(Closed) The Talk……..Again(round 10)……maybe a glimmer of hope?

posted 8 years ago in Waiting
Post # 3
Member
173 posts
Blushing bee
  • Wedding: December 2013

hi sunshine as i mentoned earlier he needs the five years in order to ensure thing will work out without the nasty divourse again.well am happy he as come clean finally as it is the only way you guys can move forward.there will always be things that you guys need to work on,thats just how life is.granted he may have good reason for the wait.maybe u should focus on becoming a better u, address the issues u have.maybe see a shrink.if u were in a very bad relationship you would of developed bad emotional rsolving skills which may have negative effects on A MARRIAGE.maybe the two of you should see a shrink togther or individually to help get passed what is hindeRinG the relationship.as u mentioned he is a good man.maybe that might help.AS for this prenup this is a decision for you.you are making a life for yourself and your daughter with this man if god forbids he dies u will have to grieve as well have to consider moving cause the house will be in his sons name.what if ur 60 when that happens to do really want to uproot urself?well as i said it is how u feel about the matter.if u do decide ,make sure u would have ur own lawyer to advise u. as for if i belive and engagement is soon? he seems pretty adamant that these issues  be fixed before u get engage .hope all goes well am rooting for u guys

Post # 4
Member
1830 posts
Buzzing bee
  • Wedding: November 2014

I don’t have a lot of experience on this particular topic, but my two cents is that for a relationship like marriage to work, you have to stop thinking of things as “mine” and “his/hers” and think of things as “ours”. I realize that this is harder for you two since you’ve had prior relationships, but you have to leave that behind and focus on the PRESENT relationship.

It sounds like he is very wary of you for whatever reason with the assets. To ask for a prenup is fair, but to act like you’re going to be the evil stepmother towards his sons if something happens to him is not okay. The action and the intention are completely different things to look at here. In my opinion, if you are going to truly share your lives together, you have to be comfortable with sharing 110%, even large things like houses, cars, etc. If the trust is not there…well, you know the answer to that.

 

Again, just my two cents 🙂 Good luck to you both.

Post # 5
Member
3587 posts
Sugar bee

I’m really glad y’all talked. I read the other thread and I was hoping y’all would at least talk once more!

I agree with the house thing. I know he will have had it before marriage, but it does worry me about where you will live, like a PP said, if he dies when you are 60?

I really hope y’all work things out though.

Post # 6
Member
2208 posts
Buzzing bee
  • Wedding: July 2010

What a productive conversation, that is good. Two thoughts:

1) Take proactive steps. Go to counselling, let him in on the sessions every once in a while, share your plan for mental health with him. Almost every one of us could use work with a counsellor to be a better version of ourselves, so if this is a major concern of his, showing a proactive approach will work best. Tell him to do the same.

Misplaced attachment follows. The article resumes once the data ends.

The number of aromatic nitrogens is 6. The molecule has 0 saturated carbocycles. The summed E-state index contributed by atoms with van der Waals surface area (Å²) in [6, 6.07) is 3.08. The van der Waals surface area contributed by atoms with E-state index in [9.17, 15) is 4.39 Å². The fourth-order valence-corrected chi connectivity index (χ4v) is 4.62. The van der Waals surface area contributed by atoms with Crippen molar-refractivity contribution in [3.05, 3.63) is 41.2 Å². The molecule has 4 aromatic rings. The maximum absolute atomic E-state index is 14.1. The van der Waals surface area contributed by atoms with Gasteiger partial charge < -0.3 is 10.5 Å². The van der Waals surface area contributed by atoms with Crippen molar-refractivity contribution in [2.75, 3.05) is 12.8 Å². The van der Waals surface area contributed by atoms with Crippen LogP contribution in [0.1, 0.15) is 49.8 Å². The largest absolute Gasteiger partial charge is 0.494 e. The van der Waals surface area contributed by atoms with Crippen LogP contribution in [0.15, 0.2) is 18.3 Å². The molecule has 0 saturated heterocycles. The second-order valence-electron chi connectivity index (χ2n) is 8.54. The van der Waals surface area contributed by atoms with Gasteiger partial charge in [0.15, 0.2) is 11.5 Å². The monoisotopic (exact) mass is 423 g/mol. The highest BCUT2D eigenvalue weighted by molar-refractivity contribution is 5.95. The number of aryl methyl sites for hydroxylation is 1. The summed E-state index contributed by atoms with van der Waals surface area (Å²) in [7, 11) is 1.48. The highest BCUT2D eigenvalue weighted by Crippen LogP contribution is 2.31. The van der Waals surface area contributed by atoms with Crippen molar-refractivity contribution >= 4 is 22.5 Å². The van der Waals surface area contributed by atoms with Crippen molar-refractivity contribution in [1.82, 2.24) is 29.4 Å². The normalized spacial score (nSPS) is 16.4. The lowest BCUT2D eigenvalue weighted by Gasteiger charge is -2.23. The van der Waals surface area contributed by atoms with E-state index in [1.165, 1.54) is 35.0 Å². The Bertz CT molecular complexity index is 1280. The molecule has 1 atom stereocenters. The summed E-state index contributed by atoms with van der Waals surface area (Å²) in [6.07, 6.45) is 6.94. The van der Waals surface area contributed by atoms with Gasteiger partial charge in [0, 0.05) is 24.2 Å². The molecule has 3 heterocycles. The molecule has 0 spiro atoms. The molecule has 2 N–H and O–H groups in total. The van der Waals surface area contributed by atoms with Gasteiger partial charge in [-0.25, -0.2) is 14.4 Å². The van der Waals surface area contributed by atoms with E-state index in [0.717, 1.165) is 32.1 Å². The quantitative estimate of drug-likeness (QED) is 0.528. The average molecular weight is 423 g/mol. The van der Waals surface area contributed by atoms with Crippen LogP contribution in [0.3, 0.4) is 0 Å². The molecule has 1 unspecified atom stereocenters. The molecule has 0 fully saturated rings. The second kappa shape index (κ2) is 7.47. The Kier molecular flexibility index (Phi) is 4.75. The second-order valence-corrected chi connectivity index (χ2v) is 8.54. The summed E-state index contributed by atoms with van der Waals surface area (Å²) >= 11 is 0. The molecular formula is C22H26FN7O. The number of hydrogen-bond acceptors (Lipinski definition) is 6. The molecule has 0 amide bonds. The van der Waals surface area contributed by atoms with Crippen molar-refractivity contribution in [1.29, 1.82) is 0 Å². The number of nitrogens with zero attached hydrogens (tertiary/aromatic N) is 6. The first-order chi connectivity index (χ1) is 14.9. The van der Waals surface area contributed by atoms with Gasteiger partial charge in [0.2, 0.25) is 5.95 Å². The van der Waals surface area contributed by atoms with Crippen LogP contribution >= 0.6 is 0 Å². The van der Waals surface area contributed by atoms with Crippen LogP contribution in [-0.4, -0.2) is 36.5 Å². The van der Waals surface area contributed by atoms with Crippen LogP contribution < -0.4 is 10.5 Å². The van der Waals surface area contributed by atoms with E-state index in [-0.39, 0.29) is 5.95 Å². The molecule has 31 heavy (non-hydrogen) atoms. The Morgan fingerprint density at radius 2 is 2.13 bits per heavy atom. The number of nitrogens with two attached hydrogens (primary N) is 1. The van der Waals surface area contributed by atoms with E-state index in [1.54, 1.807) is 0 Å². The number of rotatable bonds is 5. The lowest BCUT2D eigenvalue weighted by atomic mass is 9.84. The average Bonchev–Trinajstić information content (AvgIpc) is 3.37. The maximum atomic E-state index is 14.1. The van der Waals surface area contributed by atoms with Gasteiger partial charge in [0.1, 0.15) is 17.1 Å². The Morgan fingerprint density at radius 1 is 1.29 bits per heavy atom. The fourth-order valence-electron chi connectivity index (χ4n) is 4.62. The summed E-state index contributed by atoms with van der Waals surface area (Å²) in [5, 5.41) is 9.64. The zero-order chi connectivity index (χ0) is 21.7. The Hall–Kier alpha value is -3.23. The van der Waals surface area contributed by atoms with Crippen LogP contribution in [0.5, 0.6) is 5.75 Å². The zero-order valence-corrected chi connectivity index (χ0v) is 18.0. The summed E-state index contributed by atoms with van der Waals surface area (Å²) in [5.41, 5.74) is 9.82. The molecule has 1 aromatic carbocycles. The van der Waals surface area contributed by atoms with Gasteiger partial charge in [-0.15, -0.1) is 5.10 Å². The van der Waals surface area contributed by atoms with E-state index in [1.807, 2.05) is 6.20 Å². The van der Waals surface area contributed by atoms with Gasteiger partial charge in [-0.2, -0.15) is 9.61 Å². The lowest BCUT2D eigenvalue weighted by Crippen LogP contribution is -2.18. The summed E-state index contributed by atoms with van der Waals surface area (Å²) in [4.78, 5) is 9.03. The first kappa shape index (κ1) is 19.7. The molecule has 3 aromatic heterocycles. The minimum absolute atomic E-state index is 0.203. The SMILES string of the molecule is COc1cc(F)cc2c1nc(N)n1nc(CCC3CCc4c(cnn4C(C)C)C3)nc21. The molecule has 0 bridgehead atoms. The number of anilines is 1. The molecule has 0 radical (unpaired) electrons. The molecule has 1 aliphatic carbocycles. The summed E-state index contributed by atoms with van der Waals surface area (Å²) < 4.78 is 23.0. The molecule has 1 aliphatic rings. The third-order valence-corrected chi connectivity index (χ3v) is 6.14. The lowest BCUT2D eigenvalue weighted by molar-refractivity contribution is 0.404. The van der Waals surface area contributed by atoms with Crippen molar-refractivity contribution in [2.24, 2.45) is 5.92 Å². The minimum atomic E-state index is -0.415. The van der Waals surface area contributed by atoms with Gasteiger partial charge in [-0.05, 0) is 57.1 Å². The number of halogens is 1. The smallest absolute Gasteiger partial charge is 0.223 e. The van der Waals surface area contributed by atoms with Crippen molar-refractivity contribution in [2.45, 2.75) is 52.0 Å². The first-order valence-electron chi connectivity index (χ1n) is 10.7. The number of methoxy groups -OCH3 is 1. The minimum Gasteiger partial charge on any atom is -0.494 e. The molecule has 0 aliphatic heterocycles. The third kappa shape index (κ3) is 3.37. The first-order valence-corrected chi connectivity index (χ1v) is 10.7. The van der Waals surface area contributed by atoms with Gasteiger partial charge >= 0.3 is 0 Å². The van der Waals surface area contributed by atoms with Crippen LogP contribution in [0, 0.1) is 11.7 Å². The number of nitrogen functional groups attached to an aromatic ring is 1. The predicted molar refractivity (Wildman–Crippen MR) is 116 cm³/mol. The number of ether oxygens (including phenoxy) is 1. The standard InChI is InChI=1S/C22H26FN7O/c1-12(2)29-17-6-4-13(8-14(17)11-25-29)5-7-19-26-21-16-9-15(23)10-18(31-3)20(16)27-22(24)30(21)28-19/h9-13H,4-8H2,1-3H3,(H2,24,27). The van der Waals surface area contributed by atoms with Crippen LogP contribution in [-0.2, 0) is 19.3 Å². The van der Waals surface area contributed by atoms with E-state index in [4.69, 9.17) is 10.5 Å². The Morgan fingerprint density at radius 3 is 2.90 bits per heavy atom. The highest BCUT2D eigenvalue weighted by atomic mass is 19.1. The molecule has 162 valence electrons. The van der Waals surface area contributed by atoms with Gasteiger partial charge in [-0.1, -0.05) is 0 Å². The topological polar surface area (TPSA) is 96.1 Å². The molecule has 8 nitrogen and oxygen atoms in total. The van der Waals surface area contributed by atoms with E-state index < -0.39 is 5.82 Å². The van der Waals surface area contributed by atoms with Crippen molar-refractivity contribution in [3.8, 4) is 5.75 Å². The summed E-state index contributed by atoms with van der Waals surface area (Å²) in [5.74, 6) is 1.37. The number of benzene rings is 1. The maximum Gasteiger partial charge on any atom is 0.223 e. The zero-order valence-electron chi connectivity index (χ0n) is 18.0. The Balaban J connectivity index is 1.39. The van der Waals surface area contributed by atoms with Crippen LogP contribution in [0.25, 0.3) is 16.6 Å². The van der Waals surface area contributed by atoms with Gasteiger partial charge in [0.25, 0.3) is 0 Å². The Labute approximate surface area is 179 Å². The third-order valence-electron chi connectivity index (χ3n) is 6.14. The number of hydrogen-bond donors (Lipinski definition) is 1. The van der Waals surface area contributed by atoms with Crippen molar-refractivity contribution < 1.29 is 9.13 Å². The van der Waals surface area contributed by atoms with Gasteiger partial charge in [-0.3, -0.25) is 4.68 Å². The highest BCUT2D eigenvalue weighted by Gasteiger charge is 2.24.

2) Sign a pre-nup or at least discuss with an attorney how assets are divided at divorce or death in your state. Because he has children, his concerns are entirely legitimate. At the end of the day, his number one priority in life must be his children. On the other hand, you are not crazy for wanting to make the house you live in your home as well, and he may be slightly too sensitive to what is really normal behavior on your part. I would recommend opening the possibility that you could keep the house, but the kids could have a trust or other assets. A good attorney should be able to find satisfactory ways to protect the kids, and I really, really recommend that you are supportive of doing so with a legal instrument.

Post # 7
Member
1154 posts
Bumble bee

Mmm.  I think the bottom line is that he’s not ready to commit to you as you are.  Period.  That’s clear.  Marriage is important to you – instead of waiting around for you to change (and/or him too) you should leave to find someone who wants to marry you.  I’m not saying that people don’t develop unhealthy emotional responses from bad relationships or that these can not be reasonably alarming to a new partner but. it’s been years that you’ve been together and he should know by now if he wants to marry you or not – he doesn’t.  No one is perfect and you will not become perfect with time.  I absolutely think you can find someone you love who will love you and want to commit to you as you are even while working to always improve each other.  I think you deserve better than you’re getting.

Post # 8
Member
2208 posts
Buzzing bee
  • Wedding: July 2010

@ Arachna: totally fair advice.

Post # 9
Member
1830 posts
Buzzing bee
  • Wedding: November 2014

@Arachna: Your advice reminded me of what my mom always said to me when I would go shopping:

“Don’t buy jeans a size too small because you’re going to try to lose weight. Buy the size that fits you now, otherwise you’ll end up with a closet full of unworn jeans.”

 

The marriage is the too-small jeans, the ‘weight’ is you trying to change as a person. You can’t be certain you’re ever going to squeeze into those jeans, or even still LIKE the jeans when you can fit in them.